The plaintiffs assert that Rachlin "knowingly and voluntarily transact[ed] Phoenix business in the District of Columbia on multiple occasions over several years." Pls.' Opp'n at 10. To support this assertion they point to: (1) Rachlin's allegedly "supplying Phoenix with its accounting services in the District of Columbia through Phoenix's director Jay Zawatsky;" (2) "knowingly providing financial instruments to Phoenix which were reviewed and relied upon by Phoenix investors in the District of Columbia;" and (3) "faxing and telephoning a director of Phoenix in the District of Columbia in furtherance of its supplying accounting services to Phoenix."*fn3 Id. at 12. The plaintiffs contend that Rachlin's contact with the District of Columbia was the direct result of Rachlin's contractual obligations to its client, Phoenix, and that the contacts "generated revenue for Rachlin from Phoenix." Id. at 11. These activities, the plaintiffs opine, show that Rachlin had purposefully availed itself of the privileges of conducting business in the District of Columbia so that it might expect to be haled into court here, and therefore equate to "transacting any business" under D.C. Code § 13-423(a)(1). Id. at 11. The Court does not agree.*fn4

The plaintiffs rely on two cases in support of their contention that this Court may exercise personal jurisdiction over the defendant. In Dooley v. United Technologies Corp., the Court found it proper to exercise personal jurisdiction over a foreign corporate defendant involved in a bribery scheme to provide Black Hawk helicopters to Saudi Arabia without United States government approval. See 786 F. Supp. at 69. The Court based jurisdiction on a wide range of factors, including the fact that the corporate defendants "own[ed] and maintain[ed] business and residential property in Washington, D.C.," and that "[t]hrough their offices in the District [of Columbia], it is alleged that representatives of [the defendant] conducted business directly relating" to the bribery conspiracy. Id. at 72. Moreover, the Court also found that the defendants "ha[d] made countless phone calls and mailings into the District [of Columbia] which directly relate[d] to the Black Hawk Saudi sale," and noted that "telephone calls and mailings to Washington, D.C. constitute 'transacting business' under section 13-423(a)(1). Id. (citing Margoles, 483 F.2d at 1218). And in Schwartz v. CDI Japan, LTD., the Court found it could properly exercise personal jurisdiction over a Japanese citizen who had never "set foot" in the District of Columbia. 938 F. Supp 1, 5 (D.C.C. 1996). There, the defendant had assumed a contract to develop and sell computer programs in Japan that were produced in the District of Columbia by the Smithsonian Institution. Id. at 3. The defendant argued that his assumption of the Smithsonian contract was an isolated contact and that he had no role in developing, soliciting, or negotiating the contract. Id. at 5. The Court held, however, that "the fact that [the defendant] negotiated the assignment of the Smithsonian contract and contemplated future consequences in addition to the parties' course of dealing constitutes transacting business in this forum." Id. at 6.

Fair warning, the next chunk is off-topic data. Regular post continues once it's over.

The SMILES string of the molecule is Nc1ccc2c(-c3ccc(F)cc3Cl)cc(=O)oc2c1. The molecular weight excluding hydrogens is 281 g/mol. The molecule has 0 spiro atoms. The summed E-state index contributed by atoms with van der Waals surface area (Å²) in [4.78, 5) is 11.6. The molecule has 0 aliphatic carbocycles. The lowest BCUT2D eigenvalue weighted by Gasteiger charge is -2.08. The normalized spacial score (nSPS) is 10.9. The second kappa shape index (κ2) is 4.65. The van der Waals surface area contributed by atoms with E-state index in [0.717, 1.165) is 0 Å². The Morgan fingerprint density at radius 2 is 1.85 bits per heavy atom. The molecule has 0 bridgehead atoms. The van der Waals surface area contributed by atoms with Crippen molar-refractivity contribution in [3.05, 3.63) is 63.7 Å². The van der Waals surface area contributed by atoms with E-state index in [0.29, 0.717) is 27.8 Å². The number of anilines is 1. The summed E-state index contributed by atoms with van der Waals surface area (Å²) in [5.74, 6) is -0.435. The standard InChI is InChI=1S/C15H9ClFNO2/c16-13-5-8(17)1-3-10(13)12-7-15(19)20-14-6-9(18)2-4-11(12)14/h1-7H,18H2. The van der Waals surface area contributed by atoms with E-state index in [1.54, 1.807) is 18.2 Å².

Dooley and Schwartz are not analogous to the facts in this case. In those cases, the defendant was a primary party in the business agreement that gave rise to the dispute. In Dooley, the defendant's telephone calls and mailings were directly related to a sale that the defendant was trying to make in the District of Columbia. See 786 F. Supp. at 72. In Schwartz, the defendant had agreed contractually to engage in a business transaction that took place, in large part, in the District of Columbia. See 938 F. Supp. at 4. In this case, unlike the situation in Schwartz, there is no contractual relationship between Rachlin and the plaintiffs. Furthermore, in contrast to Dooley, Rachlin's contacts with the District of Columbia are not focused on soliciting business or performing a business transaction. In an attempt to bring this case more in line with the facts of Dooley and Schwartz, the plaintiffs seem to assert that Zawatsky, as a Director of Phoenix, should be considered a member of the company, Pl.'s Opp'n at 11-12, and thereby attempt to create a more direct contractual relationship between Rachlin and the District of Columbia. This assertion is misguided. As a Director, Zawatsky was simply a large shareholder and not an employee of Phoenix, as "[i]t is settled that a corporation is regarded as a separate legal entity which is distinct from its shareholders." Chase v. Gilbert, 499 A.2d 1203, 1210 (D.C. Cir. 1985). To accept the plaintiffs' position would amount to a buy-in on the absurd possibility that an accounting firm that produces an annual financial report for a company could be subject to personal jurisdiction in any federal judicial district where a shareholder received the report. Such an expansive interpretation of when a court can exercise personal jurisdiction would certainly "offend traditional notions of fair play and substantial justice." International Shoe, 326 U.S. at 316 (internal quotation marks and citations omitted).